1. Mental health experts say spending time in nature reduces stress
  2. Addiction experts say excess stress can increase the likelihood of relapse
  3. Therefore, being in nature can reduce the likelihood of relapse

Of course, avoiding relapse takes more than spending time in nature and/or spending time near water. It takes a solid aftercare plan. The stress-reducing benefits of green time and blue time mean they both make great sober-friendly activities that support recovery – and solid aspects of any aftercare plan. But there’s no one answer to how to avoid relapse. Everyone in recovery knows relapse prevention involves a multi-faceted approach.

We think two parts of that approach can be green time and blue time. We’ll talk about green time first. There’s a new practice from Japan that makes for ideal green time: forest bathing.

What is Forest Bathing?

Forest bathing is a gentle, mindful experience in nature. It’s not actual bathing, and it doesn’t have to be done in a forest. The primary goal isn’t exercise, so you don’t have to hike or do high-intensity outdoor activities.

Instead, forest bathing involves immersing yourself in any form of nature, whether it’s a park, a forest, or trail, and using your senses. A few examples of forest bathing include:

  • Feeling the leaves beneath your feet as you walk through the woods
  • Sitting on a quiet park bench in a small park listening to the sounds of the birds
  • Walking along any trail or path away from concretes, steel, cars, and traffic – without a specific destination in mind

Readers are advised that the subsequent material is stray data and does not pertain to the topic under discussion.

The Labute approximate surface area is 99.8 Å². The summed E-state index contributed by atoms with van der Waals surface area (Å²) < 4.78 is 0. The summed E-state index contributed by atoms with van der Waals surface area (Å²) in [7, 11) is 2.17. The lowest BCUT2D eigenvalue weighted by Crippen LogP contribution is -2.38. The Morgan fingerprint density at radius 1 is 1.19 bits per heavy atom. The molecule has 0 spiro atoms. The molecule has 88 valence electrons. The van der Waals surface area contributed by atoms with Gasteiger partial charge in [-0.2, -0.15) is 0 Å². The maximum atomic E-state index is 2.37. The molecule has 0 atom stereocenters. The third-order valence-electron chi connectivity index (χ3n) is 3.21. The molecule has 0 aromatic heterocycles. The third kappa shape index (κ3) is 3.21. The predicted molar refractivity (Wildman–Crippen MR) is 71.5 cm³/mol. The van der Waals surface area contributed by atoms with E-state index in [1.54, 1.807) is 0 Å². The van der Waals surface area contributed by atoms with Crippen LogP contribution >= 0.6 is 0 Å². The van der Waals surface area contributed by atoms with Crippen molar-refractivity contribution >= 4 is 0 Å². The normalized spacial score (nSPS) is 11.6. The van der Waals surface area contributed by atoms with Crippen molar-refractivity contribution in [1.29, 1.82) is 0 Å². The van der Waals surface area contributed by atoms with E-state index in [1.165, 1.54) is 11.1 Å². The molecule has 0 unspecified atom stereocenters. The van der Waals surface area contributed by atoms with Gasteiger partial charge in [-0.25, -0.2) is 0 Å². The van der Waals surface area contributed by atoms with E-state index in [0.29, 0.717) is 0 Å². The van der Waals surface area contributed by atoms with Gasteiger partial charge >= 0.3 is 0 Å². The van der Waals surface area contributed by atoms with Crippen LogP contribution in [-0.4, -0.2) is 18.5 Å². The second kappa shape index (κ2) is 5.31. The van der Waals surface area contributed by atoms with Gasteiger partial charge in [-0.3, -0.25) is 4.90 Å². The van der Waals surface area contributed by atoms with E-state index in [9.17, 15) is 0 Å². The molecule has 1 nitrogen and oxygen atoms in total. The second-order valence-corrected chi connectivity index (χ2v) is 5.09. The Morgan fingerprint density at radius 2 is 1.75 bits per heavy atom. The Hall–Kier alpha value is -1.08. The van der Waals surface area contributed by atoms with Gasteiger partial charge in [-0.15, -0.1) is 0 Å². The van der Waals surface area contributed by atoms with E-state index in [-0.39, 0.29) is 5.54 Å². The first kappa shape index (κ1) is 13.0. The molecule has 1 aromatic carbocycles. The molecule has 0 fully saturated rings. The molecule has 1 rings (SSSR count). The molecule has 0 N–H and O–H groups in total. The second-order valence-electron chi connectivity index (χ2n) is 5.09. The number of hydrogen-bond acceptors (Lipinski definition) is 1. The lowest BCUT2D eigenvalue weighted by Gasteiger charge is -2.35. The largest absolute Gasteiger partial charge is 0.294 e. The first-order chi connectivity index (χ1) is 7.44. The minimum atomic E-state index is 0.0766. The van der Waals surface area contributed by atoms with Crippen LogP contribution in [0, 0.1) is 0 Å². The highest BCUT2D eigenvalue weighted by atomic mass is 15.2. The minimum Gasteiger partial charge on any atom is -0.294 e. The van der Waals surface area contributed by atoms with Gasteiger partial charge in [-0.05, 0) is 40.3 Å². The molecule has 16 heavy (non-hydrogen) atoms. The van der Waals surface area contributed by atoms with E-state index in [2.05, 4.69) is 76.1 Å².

Based on those, you can imagine dozens of simple activities that qualify as forest bathing. The best part of forest-bathing is that you can adapt it to your immediate surroundings and needs.

A Different Kind of Nature Experience

The practice of forest bathing, or shinrin-yoku, began in Japan in the early 1990s. Sometimes the practice is facilitated by a certified forest therapy guide. Forest therapy guides invite participants to engage in sensory connection during their nature experience. Guided forest therapy sessions typically follow a set sequence:

  1. Participants observe their surroundings and consciously focus on the present moment.
  2. Guides offer invitations to connect, based on what’s happening around them and the needs of the participants.
  3. Participants take time to wander or sit quietly.
  4. The group shares in a ceremony of drinking tea.

Forest therapy guides are trained in trail awareness and safety, group process skills, and somatic techniques that promote sensory awareness. When you engage in forest bathing for recovery, you can imagine how your counselors and therapists from your time in treatment might have processed the forest bathing experience: use those experiences to inform your personal approach to forest bathing.

Starting a Forest Bathing Practice of Your Own